If a single moment best illustrates the current divide between Americana music and mainstream country music, it was Sturgill Simpson busking in the street outside the CMA Awards in Nashville. While Simpson played his guitar and sang in a sort of renegade-outsider protest, Garth Brooks was onstage lip-syncindg his way to Entertainer of the Year. Americana music is, of course, a sprawling range of roots genres that incorporates traditional aspects of country, blues, soul, bluegrass, etc., but often represents an amalgamation or reconstitution of those styles. But one common aspect of the music that Simpson appeared to be championing during his bit of street theater is the independence, artistic purity, and authenticity at the heart of Americana music. Clearly, that spirit is alive and well in the hundreds of releases each year that could be filed under Americana's vast umbrella.
From genre-busting electronic music to new highs in the ever-evolving R&B scene, from hip-hop and Americana to rock and pop, 2017's music scenes bestowed an embarrassment of riches upon us.
60. White Hills - Stop Mute Defeat (Thrill Jockey)
White Hills epic '80s callback Stop Mute Defeat is a determined march against encroaching imperial darkness; their eyes boring into the shadows for danger but they're aware that blinding lights can kill and distort truth. From "Overlord's" dark stomp casting nets for totalitarian warnings to "Attack Mode", which roars in with the tribal certainty that we can survive the madness if we keep our wits, the record is a true and timely win for Dave W. and Ego Sensation. Martin Bisi and the poster band's mysterious but relevant cool make a great team and deliver one of their least psych yet most mind destroying records to date. Much like the first time you heard Joy Division or early Pigface, for example, you'll experience being startled at first before becoming addicted to the band's unique microcosm of dystopia that is simultaneously corrupting and seducing your ears. - Morgan Y. Evans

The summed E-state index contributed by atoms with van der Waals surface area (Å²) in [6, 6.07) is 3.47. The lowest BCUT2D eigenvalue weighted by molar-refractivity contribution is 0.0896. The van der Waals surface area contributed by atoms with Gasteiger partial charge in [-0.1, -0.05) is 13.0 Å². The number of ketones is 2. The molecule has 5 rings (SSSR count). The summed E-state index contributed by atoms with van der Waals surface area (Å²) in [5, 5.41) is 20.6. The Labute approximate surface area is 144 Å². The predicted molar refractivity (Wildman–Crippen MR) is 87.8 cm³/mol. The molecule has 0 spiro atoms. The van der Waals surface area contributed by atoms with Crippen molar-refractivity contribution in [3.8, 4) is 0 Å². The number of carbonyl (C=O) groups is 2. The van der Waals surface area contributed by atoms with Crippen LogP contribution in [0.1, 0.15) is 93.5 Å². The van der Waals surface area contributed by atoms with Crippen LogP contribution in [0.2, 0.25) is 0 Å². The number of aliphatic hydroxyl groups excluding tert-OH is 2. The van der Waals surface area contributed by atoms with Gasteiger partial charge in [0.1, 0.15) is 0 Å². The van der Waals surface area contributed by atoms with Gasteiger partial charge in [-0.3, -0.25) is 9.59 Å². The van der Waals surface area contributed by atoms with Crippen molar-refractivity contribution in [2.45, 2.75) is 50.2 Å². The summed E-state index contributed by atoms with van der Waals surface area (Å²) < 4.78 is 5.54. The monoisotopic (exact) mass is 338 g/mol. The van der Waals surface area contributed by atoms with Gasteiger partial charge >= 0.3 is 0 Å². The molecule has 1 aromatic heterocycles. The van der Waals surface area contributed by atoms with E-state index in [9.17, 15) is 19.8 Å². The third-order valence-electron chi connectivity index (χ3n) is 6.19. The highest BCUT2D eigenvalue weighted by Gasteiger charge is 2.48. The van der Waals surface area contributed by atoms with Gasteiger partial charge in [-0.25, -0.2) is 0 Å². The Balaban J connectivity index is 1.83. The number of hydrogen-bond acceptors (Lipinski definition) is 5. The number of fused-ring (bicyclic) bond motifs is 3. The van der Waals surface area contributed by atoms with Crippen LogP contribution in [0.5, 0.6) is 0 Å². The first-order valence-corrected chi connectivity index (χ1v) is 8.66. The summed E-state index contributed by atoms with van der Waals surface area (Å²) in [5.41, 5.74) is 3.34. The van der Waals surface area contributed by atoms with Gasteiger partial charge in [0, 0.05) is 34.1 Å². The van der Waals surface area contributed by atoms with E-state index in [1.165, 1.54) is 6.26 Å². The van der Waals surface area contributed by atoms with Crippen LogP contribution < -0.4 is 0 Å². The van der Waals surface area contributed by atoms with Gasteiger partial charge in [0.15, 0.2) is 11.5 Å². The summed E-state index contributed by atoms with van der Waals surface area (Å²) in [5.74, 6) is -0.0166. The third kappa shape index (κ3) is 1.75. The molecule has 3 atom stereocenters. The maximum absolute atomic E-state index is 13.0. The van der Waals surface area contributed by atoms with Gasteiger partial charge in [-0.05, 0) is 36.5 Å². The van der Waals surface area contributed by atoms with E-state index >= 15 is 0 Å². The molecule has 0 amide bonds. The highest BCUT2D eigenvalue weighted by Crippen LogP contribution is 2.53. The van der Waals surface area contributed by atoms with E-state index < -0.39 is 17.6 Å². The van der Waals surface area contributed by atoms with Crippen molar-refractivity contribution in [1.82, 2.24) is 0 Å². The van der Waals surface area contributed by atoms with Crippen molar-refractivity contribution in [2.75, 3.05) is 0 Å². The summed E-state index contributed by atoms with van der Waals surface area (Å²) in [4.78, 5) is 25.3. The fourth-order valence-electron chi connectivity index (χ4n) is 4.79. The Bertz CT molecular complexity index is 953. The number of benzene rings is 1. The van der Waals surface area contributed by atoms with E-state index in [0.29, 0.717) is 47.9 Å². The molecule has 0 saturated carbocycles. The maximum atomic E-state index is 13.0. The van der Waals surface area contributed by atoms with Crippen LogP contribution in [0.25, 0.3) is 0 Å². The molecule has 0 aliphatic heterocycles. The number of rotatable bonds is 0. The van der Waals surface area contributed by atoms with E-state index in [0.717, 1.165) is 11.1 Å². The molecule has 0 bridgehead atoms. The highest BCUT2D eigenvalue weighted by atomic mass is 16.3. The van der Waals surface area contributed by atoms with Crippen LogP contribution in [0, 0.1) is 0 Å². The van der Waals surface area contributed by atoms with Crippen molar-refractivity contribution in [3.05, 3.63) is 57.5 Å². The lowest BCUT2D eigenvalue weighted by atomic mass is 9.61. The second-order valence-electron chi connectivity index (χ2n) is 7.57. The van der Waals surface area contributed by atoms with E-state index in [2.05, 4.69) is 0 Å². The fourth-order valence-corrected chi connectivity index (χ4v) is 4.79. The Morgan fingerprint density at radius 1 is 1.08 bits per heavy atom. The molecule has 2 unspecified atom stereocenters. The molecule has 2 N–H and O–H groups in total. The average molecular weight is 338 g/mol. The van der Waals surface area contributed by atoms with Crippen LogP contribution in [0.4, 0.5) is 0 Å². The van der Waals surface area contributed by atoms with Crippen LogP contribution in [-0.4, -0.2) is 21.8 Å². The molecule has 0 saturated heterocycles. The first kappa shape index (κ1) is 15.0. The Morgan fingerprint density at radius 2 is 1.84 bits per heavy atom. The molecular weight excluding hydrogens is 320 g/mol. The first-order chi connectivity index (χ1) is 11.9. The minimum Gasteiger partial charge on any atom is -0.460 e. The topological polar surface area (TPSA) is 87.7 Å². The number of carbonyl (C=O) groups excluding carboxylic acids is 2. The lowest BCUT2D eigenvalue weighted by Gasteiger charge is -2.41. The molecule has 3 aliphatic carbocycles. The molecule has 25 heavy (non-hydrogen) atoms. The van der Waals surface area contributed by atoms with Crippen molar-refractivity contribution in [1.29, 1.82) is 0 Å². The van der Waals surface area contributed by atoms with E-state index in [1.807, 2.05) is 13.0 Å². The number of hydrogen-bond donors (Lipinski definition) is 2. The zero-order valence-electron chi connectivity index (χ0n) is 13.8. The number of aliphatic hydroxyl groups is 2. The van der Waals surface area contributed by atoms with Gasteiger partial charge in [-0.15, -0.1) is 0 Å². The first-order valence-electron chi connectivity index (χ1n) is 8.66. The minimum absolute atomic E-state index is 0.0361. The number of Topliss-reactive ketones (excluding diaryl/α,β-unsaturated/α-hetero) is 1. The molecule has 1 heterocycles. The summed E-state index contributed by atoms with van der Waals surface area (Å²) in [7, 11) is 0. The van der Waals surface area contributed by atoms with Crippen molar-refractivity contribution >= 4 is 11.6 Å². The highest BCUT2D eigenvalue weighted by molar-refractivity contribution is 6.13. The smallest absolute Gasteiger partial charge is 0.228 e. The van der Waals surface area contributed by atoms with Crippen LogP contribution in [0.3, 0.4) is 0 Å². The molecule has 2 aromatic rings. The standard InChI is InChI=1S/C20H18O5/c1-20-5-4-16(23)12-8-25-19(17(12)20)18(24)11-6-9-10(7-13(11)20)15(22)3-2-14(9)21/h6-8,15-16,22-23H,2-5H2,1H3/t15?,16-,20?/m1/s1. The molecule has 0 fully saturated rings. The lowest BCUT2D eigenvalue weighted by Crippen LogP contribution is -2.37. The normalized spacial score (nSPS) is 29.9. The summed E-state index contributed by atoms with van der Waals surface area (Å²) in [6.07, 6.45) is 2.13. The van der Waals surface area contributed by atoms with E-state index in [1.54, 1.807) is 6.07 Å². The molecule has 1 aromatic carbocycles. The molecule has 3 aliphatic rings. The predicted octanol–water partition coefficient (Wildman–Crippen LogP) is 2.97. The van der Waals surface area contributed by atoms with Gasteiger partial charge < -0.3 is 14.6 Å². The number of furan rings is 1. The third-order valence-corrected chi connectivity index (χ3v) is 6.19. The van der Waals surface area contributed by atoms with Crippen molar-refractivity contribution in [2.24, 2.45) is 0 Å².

This week on our games podcast, Nick and Eric talk about the joy and frustration of killing Nazis in Wolfenstein: The New Order.
Which is the draw, the art or the artist? Critic Rachel Corbett examines the intertwined lives of two artists of two different generations and nationalities who worked in two starkly different media.
Artist biographies written for a popular audience necessarily involve compromise. On the one hand, we are only interested in the lives of artists because we are intrigued, engaged, and moved by their work. The confrontation with a work of art is an uncanny experience. We are drawn to, enraptured and entranced by, absorbed in the contemplation of an object. Even the performative arts (music, theater, dance) have an objective quality to them. In watching a play, we are not simply watching people do things; we are attending to the play as a thing that is more than the collection of actions performed. The play seems to have an existence beyond the human endeavor that instantiates it. It is simultaneously more and less than human: more because it's superordinate to human action and less because it's a mere object, lacking the evident subjectivity we prize in the human being.
Gabin's Maigret lets everyone else emote, sometimes hysterically, until he vents his own anger in the final revelations.
France's most celebrated home-grown detective character is Georges Simenon's Inspector Jules Maigret, an aging Paris homicide detective who, phlegmatically and unflappably, tracks down murderers to their lairs at the center of the human heart. He's invariably icon-ified as a shadowy figure smoking an eternal pipe, less fancy than Sherlock Holmes' curvy calabash but getting the job done in its laconic, unpretentious, middle-class manner.